Frontier heavily redacted the independent audit about its performance.

Frontier’s largest service problems result from its indefinite reliance on splicing damaged or degraded line pairs servicing individual customers. With fewer customers, the company has more choices of alternative line pairs it can use to restore service for customers affected by service interruptions. The audit found many line splices were decades old and often were responsible for eventual larger scale service outages, especially when repairs were inadequately completed exposing the entire cable to the elements. The audit also found no formal tree trimming operation was in place at the company, which meant trees inevitably overgrew into the company’s lines. In storms, trees can disrupt service by blowing into cables or even tearing wires off utility poles. The report also noted that technicians often drove around and spotted network defects and other problems likely to eventually cause service outages, but there was no formal reporting and mitigation strategy, which often left repairs delayed for months or years.

Frontier is also facing a talent flight, as network engineers that have serviced the lines since they were operated by Verizon are preparing to retire in large numbers. That could create even greater problems as inexperienced new technicians unfamiliar with the state of Frontier’s network gradually replace them.

Despite these problems, the auditors found Frontier was still earning a healthy amount of revenue in West Virginia. Oddly, that assertion was hotly disputed by Frontier itself, claiming that conclusion was “flatly wrong” and it had been losing money in the state every year since 2012.

“The auditors did not properly account for pensions, post-employment healthcare, and other benefits paid by Frontier nor for interest costs on the money Frontier borrowed to invest in West Virginia,” wrote Allison Ellis, Frontier’s senior vice president of regulatory affairs. “When those expenses are taken into account, it is clear that Frontier has invested more in the state than it has recouped.”

Auditors recommend that Frontier establish a more robust network engineering effort, aggressively repairing line issues before they become apparent to customers and improving its reporting systems to track service problems from start to finish. It also recommended increasing the amount of fiber in the network to reduce service issues and maintenance expenses and allow for better internet speeds. Finally, it recommends customers receive additional compensation for repeated service outages.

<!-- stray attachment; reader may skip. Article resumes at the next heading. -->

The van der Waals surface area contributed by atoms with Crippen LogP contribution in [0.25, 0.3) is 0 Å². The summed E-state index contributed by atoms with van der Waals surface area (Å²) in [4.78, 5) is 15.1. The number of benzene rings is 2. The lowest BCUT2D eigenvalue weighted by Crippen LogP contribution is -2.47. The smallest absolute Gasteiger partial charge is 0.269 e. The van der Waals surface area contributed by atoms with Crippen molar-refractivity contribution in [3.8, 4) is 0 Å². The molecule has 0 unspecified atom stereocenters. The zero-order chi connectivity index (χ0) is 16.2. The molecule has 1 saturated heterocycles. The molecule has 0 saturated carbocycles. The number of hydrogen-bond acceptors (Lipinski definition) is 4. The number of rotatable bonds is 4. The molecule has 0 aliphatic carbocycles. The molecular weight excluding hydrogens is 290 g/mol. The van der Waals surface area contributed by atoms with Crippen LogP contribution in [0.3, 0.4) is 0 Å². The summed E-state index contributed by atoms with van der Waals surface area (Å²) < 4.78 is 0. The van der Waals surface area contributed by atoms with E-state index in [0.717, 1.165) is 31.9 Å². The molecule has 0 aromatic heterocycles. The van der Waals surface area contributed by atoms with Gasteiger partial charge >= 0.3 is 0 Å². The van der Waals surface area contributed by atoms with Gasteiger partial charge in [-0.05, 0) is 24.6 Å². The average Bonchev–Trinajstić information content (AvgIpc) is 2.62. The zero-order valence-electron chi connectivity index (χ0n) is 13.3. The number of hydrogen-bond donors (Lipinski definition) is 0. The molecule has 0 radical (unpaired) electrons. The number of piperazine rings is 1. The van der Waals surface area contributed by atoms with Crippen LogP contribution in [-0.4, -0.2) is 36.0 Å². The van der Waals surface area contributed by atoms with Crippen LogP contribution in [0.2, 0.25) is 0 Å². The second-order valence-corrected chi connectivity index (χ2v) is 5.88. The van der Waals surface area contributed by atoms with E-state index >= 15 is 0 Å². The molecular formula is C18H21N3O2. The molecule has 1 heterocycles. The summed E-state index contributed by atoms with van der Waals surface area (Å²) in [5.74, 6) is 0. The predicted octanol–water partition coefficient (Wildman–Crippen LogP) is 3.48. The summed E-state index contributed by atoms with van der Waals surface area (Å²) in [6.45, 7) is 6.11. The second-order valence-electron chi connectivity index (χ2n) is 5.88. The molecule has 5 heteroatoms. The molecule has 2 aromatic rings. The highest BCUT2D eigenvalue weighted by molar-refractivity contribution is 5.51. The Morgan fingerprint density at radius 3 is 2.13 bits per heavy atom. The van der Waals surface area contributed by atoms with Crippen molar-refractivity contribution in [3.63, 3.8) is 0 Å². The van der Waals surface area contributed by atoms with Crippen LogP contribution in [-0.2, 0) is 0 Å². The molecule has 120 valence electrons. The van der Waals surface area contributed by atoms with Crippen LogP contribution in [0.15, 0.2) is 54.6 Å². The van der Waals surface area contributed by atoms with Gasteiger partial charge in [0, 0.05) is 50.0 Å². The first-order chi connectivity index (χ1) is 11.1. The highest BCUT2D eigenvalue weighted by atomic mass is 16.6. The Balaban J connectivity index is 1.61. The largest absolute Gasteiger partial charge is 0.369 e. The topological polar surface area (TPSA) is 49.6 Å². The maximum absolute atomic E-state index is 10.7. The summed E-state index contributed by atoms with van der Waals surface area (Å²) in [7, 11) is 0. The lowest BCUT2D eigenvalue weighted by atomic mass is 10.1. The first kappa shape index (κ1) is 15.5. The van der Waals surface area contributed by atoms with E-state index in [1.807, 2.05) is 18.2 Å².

Frontier’s Inner Secrets Revealed: ‘We Underinvested for Years’

Frontier Communications has revealed to investors what many probably realized long ago — the independent phone company chronically underinvested in network upgrades and repairs for years, giving customers an excuse to switch providers.

Remarkably, the phone company did not just underperform for its remaining voice and DSL internet customers. In a sprawling confidential “Presentation to Unsecured Bondholders” report produced by Frontier’s top executives, the company admits it was even unable to achieve significant growth in its fiber territories, where Frontier-acquired high-speed FiOS and U-verse fiber networks held out a promise to deliver urgently needed revenue.

Frontier’s bondholders were told the company’s ongoing losses and poor overall performance were unsustainable, despite years of executive “happy talk” about Frontier’s various rescue and upgrade plans. In sobering language, Frontier admitted its capital structure and efforts to deleverage the company’s massive debts were likely to cut the company off from future borrowing opportunities and deter future investment.

The presentation found multiple points of weakness in Frontier’s current business plan: